Hiking The John Muir Trail - What Does It Take?

The famous John Muir Trail – over 200 miles long cutting a swath through the heart of California’s High Sierra Nevada. A wild wonderland of shimmering alpine lakes, lush meadows and craggy granite peaks kissing the sky. Sounds like a dream and you’re itching don a pack and get out there. But are you ready and prepared to succeed on one of America’s most famous hiking routes? Here’s a primer on what you need to be ready. Not what gear you need to buy or what coolest new sports bars you need to eat, but how you as a person need to be prepared to hike a committing long distance backpack like the JMT in the traditional 2-3 week style.

Hiking Experience

This might seem very obvious, but It’s important that you have previous hiking experience. Especially on multi-day hiking tours on uneven trails. While the John Muir Trail is well maintained, it is no sidewalk. You must be comfortable hiking across rock-strewn trails with occasional high steps and muddy or wet sections. Comfort walking on snow is also important if traveling earlier in the summer hiking season as there may a few snow patches to navigate. In other words, you need experience walking on this earth. Not just on city sidewalks.

Physical Fitness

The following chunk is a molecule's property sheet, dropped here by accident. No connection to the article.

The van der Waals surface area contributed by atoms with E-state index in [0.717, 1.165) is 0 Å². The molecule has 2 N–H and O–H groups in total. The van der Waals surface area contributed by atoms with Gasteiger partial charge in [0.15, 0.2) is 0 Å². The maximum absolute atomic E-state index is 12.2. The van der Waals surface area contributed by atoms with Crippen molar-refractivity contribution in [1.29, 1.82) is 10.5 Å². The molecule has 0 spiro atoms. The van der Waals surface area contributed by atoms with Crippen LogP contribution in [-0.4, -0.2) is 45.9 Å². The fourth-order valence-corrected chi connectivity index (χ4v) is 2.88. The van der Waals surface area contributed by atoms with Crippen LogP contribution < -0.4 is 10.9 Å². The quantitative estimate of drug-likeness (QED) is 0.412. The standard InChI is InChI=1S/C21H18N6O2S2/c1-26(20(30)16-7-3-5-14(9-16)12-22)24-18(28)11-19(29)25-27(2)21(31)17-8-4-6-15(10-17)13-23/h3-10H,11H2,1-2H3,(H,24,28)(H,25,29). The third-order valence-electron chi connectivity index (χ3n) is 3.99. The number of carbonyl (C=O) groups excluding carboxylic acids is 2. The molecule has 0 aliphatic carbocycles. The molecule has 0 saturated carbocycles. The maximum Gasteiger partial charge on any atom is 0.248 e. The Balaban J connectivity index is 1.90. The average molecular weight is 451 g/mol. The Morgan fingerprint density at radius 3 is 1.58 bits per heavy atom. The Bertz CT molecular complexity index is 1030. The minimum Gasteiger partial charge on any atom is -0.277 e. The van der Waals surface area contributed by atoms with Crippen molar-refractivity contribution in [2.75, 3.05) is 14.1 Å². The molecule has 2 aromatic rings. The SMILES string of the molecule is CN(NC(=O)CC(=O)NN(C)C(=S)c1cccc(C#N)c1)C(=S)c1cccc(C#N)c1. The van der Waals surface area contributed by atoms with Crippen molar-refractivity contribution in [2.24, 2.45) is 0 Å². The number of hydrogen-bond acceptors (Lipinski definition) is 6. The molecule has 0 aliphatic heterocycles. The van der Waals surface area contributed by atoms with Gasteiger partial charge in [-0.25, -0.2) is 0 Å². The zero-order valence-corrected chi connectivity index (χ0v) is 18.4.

So you feel comfortable walking in the wild. But for how long?  To complete the John Muir Trail in a reasonable amount of time, expect to be able to hike 10-14 miles per day…day after day, after day. And not just on flat trail but trails with a lot of up and down. Stamina and a relatively low heart rate are both key here. There is no need to move fast but you must move steady without a lot of breaks. The mantra is slow and steady with consistent movement for at least an hour at a time without taking a break. Taking many small breaks every few minutes is harder on your body and will actually make you more tired.

Running, cycling and other aerobic workouts can help here. But avoid just road biking as the movement involved with riding a bike has almost nothing to do with walking in the wild. Speed hiking for at least 3-4 hours without a heavy pack is also a very beneficial work out. Hiking with a heavy pack can help a little, but it is best left for your training backpacking trips. There are so many workouts out there, but the most important thing to remember is to keep it real and mimic what you will actually be doing. There are no gym machines in the High Sierra.

Backpacking Experience

So your fit and you’ve mastered the uneven trails on your many day hikes. But you get out there with an overloaded sixty-pound pack full of stuff you don’t need and missing key items you wished you had. A 200-mile wilderness hike is no place to learn to backpack. Work up to it starting with a few weekend jaunts and then working up to a 4-6 day trip.

Dealing with the logistics of long distance backpacking is more than reading blogs on the Internet, buying the coolest gear and hitting the trail. There’s a learning curve of knowing what works for you and having the practical outdoor experience to put it all together for well more than a week. There are so many little things you wont read about in a book that can really matter. Even things such as knowing what food you like, and don't like, can make a huge difference. So organize your life in such a way that allows you to get out and go backpacking! Taking a beginner backpacking course is an excellent way to gain the proper skills from a professional and can shorten the learning curve drastically.